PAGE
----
Tuesday, October 25, 2011

Effective succession planning: following a good leader

I have written several articles on the topic of leadership. People are very reluctant to take on leadership roles for many reasons. John F. Kennedy said, "Leadership and learning are indispensable to each other." The number one reason is FEAR. There is a learning experience that will always lend an opportunity to develop and improve leadership, teambuilding, and communication skills. Following a good leader is easier than succeeding a bad leader because there are no messes to clean up, no wrongs to right, or points to prove- all you have to do is carry the torch. Here are 4 ways to keep the torch burning:

  1. Ask your predecessor to be your mentor.

    If the previous leadership was good, ask your predecessor to mentor you. Learn some of their techniques and get valuable feedback from your own actions.

  2. Mimic their actions and behavior.

    Repetition is the highest form of flattery. Mimic the behavior of the previous leader. Communicate in the same manner that they did, recognize members of the team in the same way, or have team meetings as often as before. People who are used to the previous leadership will conform more quickly to the new leadership if they recognize similar habits.

  3. Don't fix what isn't broken.

    The old say, 'if it isn't broke, don't fix it" is very true. Why change a policy or procedure if it worked well? Work on improving things that need modification. For example, if team members are frequently late to the regular meeting times, think about changing the date or time.

  4. Retain the previous leader's expertise. Ask them to be a part of a committee (ex officio if necessary) or be a consultant to your team.

    Even though the previous leader has stepped down or declined to take the lead again, ask them to work on a committee as an ex officio member. You and the team would still benefit from the presence of the former leader and the transition of leadership would be easier for you and the members.

Look for the next article that will discuss ways to follow bad leadership.

Saturday, October 15, 2011

Are you a supervisor or a super visionary with a super vision?

Stephen Covey, the author of the 7 Habits of Highly Effective People
wrote, "Great leaders see the world differently and do things differently." What kind of leader are you?


Super visionary with a super vision

Assigns instructions to subordinates.

Sees the task as more than just an assignment, but as another step to success for the department, company, and the employee.

Monitors tasks and goals to completion.

Begins with the end in mind.

Has the authority to make decisions in regards to the well being of the business.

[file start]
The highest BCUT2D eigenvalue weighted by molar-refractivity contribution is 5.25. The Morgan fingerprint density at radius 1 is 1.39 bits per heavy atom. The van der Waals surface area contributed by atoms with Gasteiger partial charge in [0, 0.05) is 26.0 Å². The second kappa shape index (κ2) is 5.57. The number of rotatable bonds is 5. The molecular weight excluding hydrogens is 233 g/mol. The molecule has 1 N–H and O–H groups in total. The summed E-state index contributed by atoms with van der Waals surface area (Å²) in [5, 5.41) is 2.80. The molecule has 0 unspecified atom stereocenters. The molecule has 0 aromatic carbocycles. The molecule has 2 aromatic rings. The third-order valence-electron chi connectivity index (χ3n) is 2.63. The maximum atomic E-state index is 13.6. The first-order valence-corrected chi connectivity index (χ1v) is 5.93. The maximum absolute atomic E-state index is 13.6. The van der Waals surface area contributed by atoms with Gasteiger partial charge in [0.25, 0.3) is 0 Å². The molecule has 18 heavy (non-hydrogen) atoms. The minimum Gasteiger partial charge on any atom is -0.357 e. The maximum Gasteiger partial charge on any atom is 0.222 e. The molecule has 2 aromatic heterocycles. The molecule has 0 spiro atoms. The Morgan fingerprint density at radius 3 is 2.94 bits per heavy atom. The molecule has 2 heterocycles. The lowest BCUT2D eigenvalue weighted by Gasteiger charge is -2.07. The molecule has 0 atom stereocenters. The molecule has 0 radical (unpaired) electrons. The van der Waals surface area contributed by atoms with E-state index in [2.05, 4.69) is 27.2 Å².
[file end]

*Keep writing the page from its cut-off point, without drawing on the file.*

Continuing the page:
Listens to the input and feedback from personnel and makes decisions based on analytical and strategic planning.

Anyone can be placed in a supervisory role, but only a select few can see past the mundane tasks and envision the bigger picture.

Sunday, October 9, 2011

The Multi-Hat Professional

Multi-tasking is one of the most important skills to have in the workplace. Everyday situations arise, customers are angry, deadlines need to be met, food needs to be ordered for a meeting, and there are other small crises that need to be tended to- all this on top of the daily responsibilities.

Sometimes hats are worn at the same time. Ever had to negotiate a price with a vendor because food needed to be ordered and delivered at the last minute? This is the negotiator, caterer, and fireman. When you greet someone entering the office and it turns out they are soliciting business, this is the hostess and guard. Or what about immediately locating documents that your boss is demanding? This is the soldier and magician. Here are a few of the roles that admins play:

Fireman – putting out fires, crises that arise

Magician- producing documents, making arrangements that seem impossible, but the boss is insistent

Caterer – making sure refreshments are ordered for meetings and events

Negotiator – talking with vendors, cutting deals to save the business money

Mind reader – knowing what your boss is going to say, need, or do before he or she does it and being prepared

Soldier – sitting on the 'front lines' to defend their boss and the decisions that are made, dealing with a boss who is not very polite, or absorbing unfriendly fire from customers or clients who are less than cordial

Hostess/host – greet customers and clients

Editor – proofread documents and correspondence before it is made public

Guard- protects the office from solicitors and keeps unwanted or uninvited guests out

Repairman- fixing office equipment

Administrative professionals are the cornerstone of the office and wear many hats. Which hat(s) did you wear today?